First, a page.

Restriction of freedom of expression
Numerous publications were forced to close, particularly those established after President Khatami came to power in 1997. They included the cultural journals Adineh and Zan, the newspapers Salam, Neshat, Khordad, Rah-e No, Iran-e Farda and the bi-weekly Hoveyat-e Khish. Scores of journalists, editors and publishers were arrested and interrogated, and many were convicted and banned from journalism after unfair trials.
* Heshmatollah Tabarzadi, editor of Hoveyat-e Khish, was detained in June in connection with articles that were alleged to have insulted "the principles of the Islamic Republic". He was reportedly tortured by having the soles of his feet whipped with cable (see below). He was released on bail in November.
* Mohammad Musavi Khoeiniha, publisher of Salam, was tried by the Special Court for the Clergy. The jury found him guilty of "publishing classified material" but the judge suspended a prison sentence and punishment of flogging on the grounds that Mohammad Musavi Khoeiniha was a former revolutionary leader. He was banned from journalism for five years.
Unfair trials by special courts
Government critics, including Shi'a clerics, journalists and students, were
tried and sentenced after trials in which procedures did not conform to international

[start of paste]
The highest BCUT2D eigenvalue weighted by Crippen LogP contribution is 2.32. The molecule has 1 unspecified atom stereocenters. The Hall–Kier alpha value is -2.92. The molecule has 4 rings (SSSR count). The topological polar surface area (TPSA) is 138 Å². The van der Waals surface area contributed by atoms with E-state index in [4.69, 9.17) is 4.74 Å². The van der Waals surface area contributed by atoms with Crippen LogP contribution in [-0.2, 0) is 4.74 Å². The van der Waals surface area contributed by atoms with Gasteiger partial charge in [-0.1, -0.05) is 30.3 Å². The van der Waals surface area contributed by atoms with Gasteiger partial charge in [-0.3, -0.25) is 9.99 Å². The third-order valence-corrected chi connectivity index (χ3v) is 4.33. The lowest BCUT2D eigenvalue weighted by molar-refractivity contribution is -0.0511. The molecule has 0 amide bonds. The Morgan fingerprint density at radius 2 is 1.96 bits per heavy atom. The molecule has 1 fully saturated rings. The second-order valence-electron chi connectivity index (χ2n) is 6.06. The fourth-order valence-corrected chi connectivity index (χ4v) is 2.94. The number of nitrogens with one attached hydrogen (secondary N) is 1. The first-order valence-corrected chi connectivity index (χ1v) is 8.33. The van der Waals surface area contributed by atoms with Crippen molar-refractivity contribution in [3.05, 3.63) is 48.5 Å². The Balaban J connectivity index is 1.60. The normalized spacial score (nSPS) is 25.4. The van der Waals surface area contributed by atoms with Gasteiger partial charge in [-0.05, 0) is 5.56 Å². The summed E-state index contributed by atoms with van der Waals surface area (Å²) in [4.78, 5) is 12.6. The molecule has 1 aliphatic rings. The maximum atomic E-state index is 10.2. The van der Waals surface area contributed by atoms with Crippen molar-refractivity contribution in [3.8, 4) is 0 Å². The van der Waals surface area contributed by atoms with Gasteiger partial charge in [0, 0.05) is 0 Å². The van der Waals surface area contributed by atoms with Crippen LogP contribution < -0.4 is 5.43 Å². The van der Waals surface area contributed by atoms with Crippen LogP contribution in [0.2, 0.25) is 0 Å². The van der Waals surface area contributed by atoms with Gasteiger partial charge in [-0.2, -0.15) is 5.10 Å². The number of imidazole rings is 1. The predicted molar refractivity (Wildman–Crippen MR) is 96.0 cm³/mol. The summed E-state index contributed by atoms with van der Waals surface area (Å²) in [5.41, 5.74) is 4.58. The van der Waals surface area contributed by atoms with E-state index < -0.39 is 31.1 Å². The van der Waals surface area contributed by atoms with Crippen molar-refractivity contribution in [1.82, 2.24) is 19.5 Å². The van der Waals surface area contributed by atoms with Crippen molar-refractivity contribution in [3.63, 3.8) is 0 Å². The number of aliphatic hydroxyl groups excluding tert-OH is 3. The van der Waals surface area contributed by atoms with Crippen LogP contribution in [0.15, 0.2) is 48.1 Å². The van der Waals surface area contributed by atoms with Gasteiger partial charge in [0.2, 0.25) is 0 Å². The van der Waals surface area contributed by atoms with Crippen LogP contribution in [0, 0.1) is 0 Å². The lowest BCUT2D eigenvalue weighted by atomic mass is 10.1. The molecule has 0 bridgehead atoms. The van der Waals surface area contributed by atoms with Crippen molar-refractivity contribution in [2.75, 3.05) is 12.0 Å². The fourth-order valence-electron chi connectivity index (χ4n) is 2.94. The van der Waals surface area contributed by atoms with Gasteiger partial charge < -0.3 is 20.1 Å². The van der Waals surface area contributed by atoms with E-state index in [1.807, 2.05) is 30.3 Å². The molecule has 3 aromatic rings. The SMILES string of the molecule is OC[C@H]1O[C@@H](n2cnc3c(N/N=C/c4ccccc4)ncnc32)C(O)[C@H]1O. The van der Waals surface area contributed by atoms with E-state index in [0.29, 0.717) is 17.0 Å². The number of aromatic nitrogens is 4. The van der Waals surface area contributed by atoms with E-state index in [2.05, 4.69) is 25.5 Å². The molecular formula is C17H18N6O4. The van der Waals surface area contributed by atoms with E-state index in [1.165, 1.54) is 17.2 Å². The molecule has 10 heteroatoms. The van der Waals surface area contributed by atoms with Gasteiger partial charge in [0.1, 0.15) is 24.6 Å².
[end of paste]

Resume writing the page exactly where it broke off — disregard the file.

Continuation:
standards for fair trial. The Special Court for the Clergy, the Press and the
Revolutionary Courts followed inconsistent and often summary proceedings. Juries
in the Press Court were sometimes dismissed prior to trial and on other occasions
their decisions were ignored. Press Court judgments were occasionally issued
prior to jury consultation. Defendants were generally tried in camera
in the Revolutionary Courts and denied legal representation of their choice.
Public criticism of the special courts was unprecedented and they were widely perceived as a mechanism for silencing criticism.
* Abdollah Nouri, a former Minister of the Interior and publisher of the daily newspaper Khordad, was tried by the SCC in November on 20 charges, including insulting government officials. In his defence he reportedly upheld the constitutional rights of a variety of groups and theologians to present their views in his newspaper; he also claimed that the Special Court for the Clergy was "unlawful and incompetent" to try his case. The judge brought the proceedings to an end on 11 November when he prevented Abdollah Nouri from completing his defence and gave him 10 days to submit a written text of the defence. However, on 17 November the jury reportedly found Abdollah Nouri guilty of 15 of the 20 charges against him. He was sentenced to five years' imprisonment and disqualified from standing in the parliamentary elections in February 2000.